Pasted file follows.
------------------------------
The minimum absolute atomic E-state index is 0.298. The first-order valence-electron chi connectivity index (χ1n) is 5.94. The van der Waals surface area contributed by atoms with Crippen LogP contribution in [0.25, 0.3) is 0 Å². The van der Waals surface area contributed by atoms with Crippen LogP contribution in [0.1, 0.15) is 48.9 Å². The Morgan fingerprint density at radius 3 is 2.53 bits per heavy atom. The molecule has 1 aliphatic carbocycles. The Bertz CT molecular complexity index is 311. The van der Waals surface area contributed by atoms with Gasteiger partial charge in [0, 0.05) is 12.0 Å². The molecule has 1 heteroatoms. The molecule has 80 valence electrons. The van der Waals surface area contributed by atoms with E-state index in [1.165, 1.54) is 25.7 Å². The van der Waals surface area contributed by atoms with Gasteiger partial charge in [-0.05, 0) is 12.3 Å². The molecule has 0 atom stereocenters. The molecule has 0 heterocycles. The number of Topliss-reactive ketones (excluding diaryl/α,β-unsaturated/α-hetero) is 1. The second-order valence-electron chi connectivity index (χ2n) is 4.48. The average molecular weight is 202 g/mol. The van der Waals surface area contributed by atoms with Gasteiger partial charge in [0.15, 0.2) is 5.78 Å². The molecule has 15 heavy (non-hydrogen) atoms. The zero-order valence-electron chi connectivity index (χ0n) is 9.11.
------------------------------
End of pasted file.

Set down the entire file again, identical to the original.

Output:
The minimum absolute atomic E-state index is 0.298. The first-order valence-electron chi connectivity index (χ1n) is 5.94. The van der Waals surface area contributed by atoms with Crippen LogP contribution in [0.25, 0.3) is 0 Å². The van der Waals surface area contributed by atoms with Crippen LogP contribution in [0.1, 0.15) is 48.9 Å². The Morgan fingerprint density at radius 3 is 2.53 bits per heavy atom. The molecule has 1 aliphatic carbocycles. The Bertz CT molecular complexity index is 311. The van der Waals surface area contributed by atoms with Gasteiger partial charge in [0, 0.05) is 12.0 Å². The molecule has 1 heteroatoms. The molecule has 80 valence electrons. The van der Waals surface area contributed by atoms with E-state index in [1.165, 1.54) is 25.7 Å². The van der Waals surface area contributed by atoms with Gasteiger partial charge in [-0.05, 0) is 12.3 Å². The molecule has 0 atom stereocenters. The molecule has 0 heterocycles. The number of Topliss-reactive ketones (excluding diaryl/α,β-unsaturated/α-hetero) is 1. The second-order valence-electron chi connectivity index (χ2n) is 4.48. The average molecular weight is 202 g/mol. The van der Waals surface area contributed by atoms with Gasteiger partial charge in [0.15, 0.2) is 5.78 Å². The molecule has 15 heavy (non-hydrogen) atoms. The zero-order valence-electron chi connectivity index (χ0n) is 9.11.